Every time you turn around these days, you hear about another person on a medically restricted diet. The reasons range from lactose intolerance to autoimmune conditions to life-threatening allergies.
I’ve been on a restricted diet myself since 2008, when I joined the approximately one in every hundred people who’ve been diagnosed with Celiac disease. That means I have to stay a million miles away from anything containing gluten, including wheat, rye and barley. (Oats are often out too, depending on where they were processed.)
Meals at home pose few challenges because, these days, supermarkets devote whole aisles to gluten-free products and most ingredient lists flag anything that could cause trouble. When I travel, it’s another story, though. At a buffet during a conference, it can be difficult to find anyone who knows, for instance, what a gravy or salad dressing contains. In restaurants, meanwhile, waiters often pass on incorrect info and fail to grasp the potentially serious consequences of doing so. I once ordered an appetizer after being assured it contained nothing but the safe ingredients listed on the menu, only to have it arrive with a breadcrumbs topping. “Oh, yeah, forgot to mention that,” the waiter nonchalantly said when I inquired.
In Atlanta one time, I walked out of three restaurants whose staffs seemed clueless about Celiac disease before finding a place where a waiter pointed me to what he said were gluten-free menu items. I ordered one, then waved goodbye to his credibility as he asked, “Would you like a plate of bread while you wait for your entrée?” (There is such a thing as gluten-free bread, but that’s not what he meant.)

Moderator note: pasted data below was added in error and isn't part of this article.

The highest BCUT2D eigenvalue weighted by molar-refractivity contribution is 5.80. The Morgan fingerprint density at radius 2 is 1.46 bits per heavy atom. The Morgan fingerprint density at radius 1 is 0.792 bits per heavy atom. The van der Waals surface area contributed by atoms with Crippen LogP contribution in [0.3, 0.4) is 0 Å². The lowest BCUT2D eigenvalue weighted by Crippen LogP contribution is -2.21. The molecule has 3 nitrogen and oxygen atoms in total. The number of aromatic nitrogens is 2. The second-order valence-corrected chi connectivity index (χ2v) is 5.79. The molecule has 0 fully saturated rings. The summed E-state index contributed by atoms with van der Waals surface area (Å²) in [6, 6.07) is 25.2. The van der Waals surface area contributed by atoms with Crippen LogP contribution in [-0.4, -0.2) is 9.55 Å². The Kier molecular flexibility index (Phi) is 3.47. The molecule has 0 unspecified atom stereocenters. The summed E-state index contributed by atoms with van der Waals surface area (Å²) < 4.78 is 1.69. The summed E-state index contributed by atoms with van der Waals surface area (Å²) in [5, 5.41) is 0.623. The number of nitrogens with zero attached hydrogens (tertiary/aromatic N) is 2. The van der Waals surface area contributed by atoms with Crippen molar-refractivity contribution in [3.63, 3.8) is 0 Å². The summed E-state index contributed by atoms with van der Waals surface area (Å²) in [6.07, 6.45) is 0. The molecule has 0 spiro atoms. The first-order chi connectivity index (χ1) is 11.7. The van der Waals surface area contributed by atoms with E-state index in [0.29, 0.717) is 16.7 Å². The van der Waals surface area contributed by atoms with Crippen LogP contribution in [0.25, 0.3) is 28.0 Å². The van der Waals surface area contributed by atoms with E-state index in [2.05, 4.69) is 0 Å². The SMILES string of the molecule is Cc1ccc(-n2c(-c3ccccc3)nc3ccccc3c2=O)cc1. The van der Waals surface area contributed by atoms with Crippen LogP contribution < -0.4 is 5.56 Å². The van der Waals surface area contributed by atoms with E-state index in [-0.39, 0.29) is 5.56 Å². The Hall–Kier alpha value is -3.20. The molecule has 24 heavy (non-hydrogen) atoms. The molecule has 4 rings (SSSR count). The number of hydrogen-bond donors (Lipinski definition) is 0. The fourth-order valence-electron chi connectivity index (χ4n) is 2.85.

If you’re on a restricted diet, you probably have your own such stories. Before you collect any more, consider these tips for eating on the road, based on my experience:
Google before you travel. Your trip will be much easier if you arrive at your destination armed with a list of places to eat. Google “peanut allergy San Francisco restaurants” and up come links to peanut-free dining establishments there. Search for “Chicago gluten-free” and you get restaurant links plus a Celiac sufferer’s survival guide to the Windy City.
Prepare your hosts. Before you leave home, phone or email your conference organizers or the staff at your hotel to tell them about your diet. Chances are, they’ll do their best to accommodate you, even if that means preparing a special meal. It’s usually much tougher to make such arrangements if you wait to inquire until you arrive.
Speak up for yourself. As I’ve noted, waiters often don’t realize how important it is for some people to stick to their diets, nor do they always know what those diets entail or what particular dishes contain. Don’t be afraid to ask questions and to explain what you require—repeatedly if necessary. Rest assured that the people you’re talking to would do the same thing if they were in your shoes.
Pack snacks. Despite all your planning, you might well find yourself stuck somewhere for the better part of a day with no access to acceptable food. So carry snacks to tide you over. I sometimes rely on a gluten-free bar of roasted almonds, peanuts and sunflower seeds. A banquet it ain’t, but it beats starving until a convention adjourns.
For more suggestions, see “Traveling with Food Allergies,” by Jennifer Leach English.